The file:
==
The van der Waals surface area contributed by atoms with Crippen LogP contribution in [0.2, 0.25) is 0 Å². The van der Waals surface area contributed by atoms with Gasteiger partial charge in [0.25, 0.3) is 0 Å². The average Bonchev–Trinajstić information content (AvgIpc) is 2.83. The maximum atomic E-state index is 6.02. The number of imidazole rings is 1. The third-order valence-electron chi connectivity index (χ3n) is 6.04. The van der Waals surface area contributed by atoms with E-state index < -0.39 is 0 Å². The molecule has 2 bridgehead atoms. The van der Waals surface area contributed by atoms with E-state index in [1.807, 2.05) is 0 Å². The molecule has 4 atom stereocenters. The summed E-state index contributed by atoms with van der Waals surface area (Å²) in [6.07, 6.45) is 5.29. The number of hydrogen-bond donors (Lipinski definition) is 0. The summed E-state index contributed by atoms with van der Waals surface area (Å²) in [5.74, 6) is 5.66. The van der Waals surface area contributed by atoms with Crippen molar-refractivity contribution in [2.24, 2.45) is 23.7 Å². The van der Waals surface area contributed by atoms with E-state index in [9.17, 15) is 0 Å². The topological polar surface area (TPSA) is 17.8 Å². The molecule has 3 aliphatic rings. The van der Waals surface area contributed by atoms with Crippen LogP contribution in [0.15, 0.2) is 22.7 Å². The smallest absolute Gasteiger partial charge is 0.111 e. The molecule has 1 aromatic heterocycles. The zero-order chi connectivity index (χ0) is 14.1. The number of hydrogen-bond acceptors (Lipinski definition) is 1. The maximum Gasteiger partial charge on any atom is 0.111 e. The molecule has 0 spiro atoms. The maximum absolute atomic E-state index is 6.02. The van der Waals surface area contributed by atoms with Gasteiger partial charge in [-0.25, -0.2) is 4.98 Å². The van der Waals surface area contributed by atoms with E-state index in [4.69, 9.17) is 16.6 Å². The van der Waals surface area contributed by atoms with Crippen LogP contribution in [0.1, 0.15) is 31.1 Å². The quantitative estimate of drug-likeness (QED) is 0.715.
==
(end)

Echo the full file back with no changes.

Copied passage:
The van der Waals surface area contributed by atoms with Crippen LogP contribution in [0.2, 0.25) is 0 Å². The van der Waals surface area contributed by atoms with Gasteiger partial charge in [0.25, 0.3) is 0 Å². The average Bonchev–Trinajstić information content (AvgIpc) is 2.83. The maximum atomic E-state index is 6.02. The number of imidazole rings is 1. The third-order valence-electron chi connectivity index (χ3n) is 6.04. The van der Waals surface area contributed by atoms with E-state index < -0.39 is 0 Å². The molecule has 2 bridgehead atoms. The van der Waals surface area contributed by atoms with E-state index in [1.807, 2.05) is 0 Å². The molecule has 4 atom stereocenters. The summed E-state index contributed by atoms with van der Waals surface area (Å²) in [6.07, 6.45) is 5.29. The number of hydrogen-bond donors (Lipinski definition) is 0. The summed E-state index contributed by atoms with van der Waals surface area (Å²) in [5.74, 6) is 5.66. The van der Waals surface area contributed by atoms with Crippen molar-refractivity contribution in [2.24, 2.45) is 23.7 Å². The van der Waals surface area contributed by atoms with E-state index in [9.17, 15) is 0 Å². The topological polar surface area (TPSA) is 17.8 Å². The molecule has 3 aliphatic rings. The van der Waals surface area contributed by atoms with Crippen LogP contribution in [0.15, 0.2) is 22.7 Å². The smallest absolute Gasteiger partial charge is 0.111 e. The molecule has 1 aromatic heterocycles. The zero-order chi connectivity index (χ0) is 14.1. The number of hydrogen-bond acceptors (Lipinski definition) is 1. The maximum Gasteiger partial charge on any atom is 0.111 e. The molecule has 0 spiro atoms. The maximum absolute atomic E-state index is 6.02. The van der Waals surface area contributed by atoms with Gasteiger partial charge in [-0.25, -0.2) is 4.98 Å². The van der Waals surface area contributed by atoms with E-state index in [4.69, 9.17) is 16.6 Å². The van der Waals surface area contributed by atoms with Crippen LogP contribution in [0.1, 0.15) is 31.1 Å². The quantitative estimate of drug-likeness (QED) is 0.715.